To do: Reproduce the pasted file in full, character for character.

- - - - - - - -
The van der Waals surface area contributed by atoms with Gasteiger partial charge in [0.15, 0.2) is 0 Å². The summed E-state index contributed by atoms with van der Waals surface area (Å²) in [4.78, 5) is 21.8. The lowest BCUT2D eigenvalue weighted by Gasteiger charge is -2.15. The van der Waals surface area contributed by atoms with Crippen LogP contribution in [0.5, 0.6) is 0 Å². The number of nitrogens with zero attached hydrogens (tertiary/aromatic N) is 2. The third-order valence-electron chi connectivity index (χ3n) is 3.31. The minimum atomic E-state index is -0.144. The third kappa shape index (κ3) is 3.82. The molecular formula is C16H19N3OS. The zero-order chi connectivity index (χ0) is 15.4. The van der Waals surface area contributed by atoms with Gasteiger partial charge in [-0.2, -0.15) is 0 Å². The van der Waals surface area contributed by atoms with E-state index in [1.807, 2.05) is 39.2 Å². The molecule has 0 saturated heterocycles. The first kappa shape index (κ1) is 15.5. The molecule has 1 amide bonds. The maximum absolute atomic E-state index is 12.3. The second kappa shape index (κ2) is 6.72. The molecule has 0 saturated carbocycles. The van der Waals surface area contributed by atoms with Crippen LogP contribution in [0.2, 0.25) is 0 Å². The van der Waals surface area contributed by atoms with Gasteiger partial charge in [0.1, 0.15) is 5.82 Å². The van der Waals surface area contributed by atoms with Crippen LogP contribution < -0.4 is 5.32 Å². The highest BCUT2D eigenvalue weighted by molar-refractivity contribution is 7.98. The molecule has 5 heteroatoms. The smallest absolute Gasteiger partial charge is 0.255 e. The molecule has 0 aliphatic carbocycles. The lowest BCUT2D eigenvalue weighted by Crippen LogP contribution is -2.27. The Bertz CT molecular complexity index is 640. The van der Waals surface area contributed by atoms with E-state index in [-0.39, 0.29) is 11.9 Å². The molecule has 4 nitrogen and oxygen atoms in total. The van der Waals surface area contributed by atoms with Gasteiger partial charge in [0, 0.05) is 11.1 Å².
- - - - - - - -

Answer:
The van der Waals surface area contributed by atoms with Gasteiger partial charge in [0.15, 0.2) is 0 Å². The summed E-state index contributed by atoms with van der Waals surface area (Å²) in [4.78, 5) is 21.8. The lowest BCUT2D eigenvalue weighted by Gasteiger charge is -2.15. The van der Waals surface area contributed by atoms with Crippen LogP contribution in [0.5, 0.6) is 0 Å². The number of nitrogens with zero attached hydrogens (tertiary/aromatic N) is 2. The third-order valence-electron chi connectivity index (χ3n) is 3.31. The minimum atomic E-state index is -0.144. The third kappa shape index (κ3) is 3.82. The molecular formula is C16H19N3OS. The zero-order chi connectivity index (χ0) is 15.4. The van der Waals surface area contributed by atoms with Gasteiger partial charge in [-0.2, -0.15) is 0 Å². The van der Waals surface area contributed by atoms with E-state index in [1.807, 2.05) is 39.2 Å². The molecule has 0 saturated heterocycles. The first kappa shape index (κ1) is 15.5. The molecule has 1 amide bonds. The maximum absolute atomic E-state index is 12.3. The second kappa shape index (κ2) is 6.72. The molecule has 0 saturated carbocycles. The van der Waals surface area contributed by atoms with Crippen LogP contribution in [0.2, 0.25) is 0 Å². The van der Waals surface area contributed by atoms with Gasteiger partial charge in [0.1, 0.15) is 5.82 Å². The van der Waals surface area contributed by atoms with Crippen LogP contribution < -0.4 is 5.32 Å². The highest BCUT2D eigenvalue weighted by molar-refractivity contribution is 7.98. The molecule has 5 heteroatoms. The smallest absolute Gasteiger partial charge is 0.255 e. The molecule has 0 aliphatic carbocycles. The lowest BCUT2D eigenvalue weighted by Crippen LogP contribution is -2.27. The Bertz CT molecular complexity index is 640. The van der Waals surface area contributed by atoms with E-state index in [-0.39, 0.29) is 11.9 Å². The molecule has 4 nitrogen and oxygen atoms in total. The van der Waals surface area contributed by atoms with Gasteiger partial charge in [0, 0.05) is 11.1 Å².